I ♥ Poetry: National Poetry Month

April is National Poetry Month, and seeing how we’ve only three days left, posting about poetry is either now or never! Although I was an English major and always bookish, poetry was quite another thing. In short, I just didn’t like it. A fantastic poetry prof in college helped open my mind a bit, but I just couldn’t get excited over the stuff.

I was always intrigued by Emily Dickinson’s poems, but truthfully, I think the bleak romance of her life story is what drew me initially, not her language. But after faithfully reading the three volume Letter s of Emily Dickinson edited by Thomas Johnson (Harvard Press), I bought her complete works and was hooked. Dickinson’s poems are some of the few I’ve memorized and if I was a few years younger, I’d probably get a tattoo based on this (yes, really):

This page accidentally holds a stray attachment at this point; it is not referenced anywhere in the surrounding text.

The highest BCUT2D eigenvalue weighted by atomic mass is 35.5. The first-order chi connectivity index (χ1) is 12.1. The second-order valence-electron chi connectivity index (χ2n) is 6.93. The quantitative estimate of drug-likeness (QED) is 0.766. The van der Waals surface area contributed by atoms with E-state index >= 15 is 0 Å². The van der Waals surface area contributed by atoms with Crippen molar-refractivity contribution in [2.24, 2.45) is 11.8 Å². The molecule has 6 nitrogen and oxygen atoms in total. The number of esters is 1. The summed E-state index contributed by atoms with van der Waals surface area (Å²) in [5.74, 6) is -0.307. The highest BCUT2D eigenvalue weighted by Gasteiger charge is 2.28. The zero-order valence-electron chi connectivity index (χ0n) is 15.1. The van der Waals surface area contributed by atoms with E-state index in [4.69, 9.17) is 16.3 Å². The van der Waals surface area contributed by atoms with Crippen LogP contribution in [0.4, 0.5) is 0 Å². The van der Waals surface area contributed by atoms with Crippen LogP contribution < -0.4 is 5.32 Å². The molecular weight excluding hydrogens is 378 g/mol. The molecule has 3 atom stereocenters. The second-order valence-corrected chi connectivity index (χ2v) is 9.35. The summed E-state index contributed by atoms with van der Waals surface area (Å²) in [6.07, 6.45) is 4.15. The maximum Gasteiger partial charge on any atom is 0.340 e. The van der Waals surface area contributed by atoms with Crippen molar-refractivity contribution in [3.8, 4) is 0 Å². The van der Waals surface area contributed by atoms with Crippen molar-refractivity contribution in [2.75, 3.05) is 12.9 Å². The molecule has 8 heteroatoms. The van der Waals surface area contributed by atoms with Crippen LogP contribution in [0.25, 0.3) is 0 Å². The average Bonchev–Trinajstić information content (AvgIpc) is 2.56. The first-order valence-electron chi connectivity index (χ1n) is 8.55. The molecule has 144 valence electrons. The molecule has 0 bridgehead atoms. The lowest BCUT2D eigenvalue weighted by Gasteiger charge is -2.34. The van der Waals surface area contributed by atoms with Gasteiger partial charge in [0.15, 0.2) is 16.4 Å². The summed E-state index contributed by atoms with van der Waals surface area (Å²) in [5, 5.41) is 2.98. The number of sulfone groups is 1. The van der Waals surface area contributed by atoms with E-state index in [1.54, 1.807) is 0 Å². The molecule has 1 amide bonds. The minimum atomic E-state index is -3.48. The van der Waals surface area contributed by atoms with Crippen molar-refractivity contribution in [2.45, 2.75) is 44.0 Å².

Hope is the thing with feathers –
That perches in the soul –
And sings the tune without the words –
And never stops – at all –

Fast forward to teaching the Odyssey to high school freshmen—I know, to some a fate worse than death—and I found myself (finally, English teacher that I was) truly appreciative of the imagery, the word play, the cadence, probably because I read so much of it aloud to the kids.

And that’s, I think, the hook to falling for poetry. You must listen to it read by expert readers. Like poets …  My husband and I had the serendipitous opportunity to hear poet laureate Billy Collins and poet Naomi Shihab Nye read at a local college nearly. The notice was in the Sunday paper, it was small, but we thought, “Wow! Poet laureate—let’s go” not even knowing Collins’ work at the time.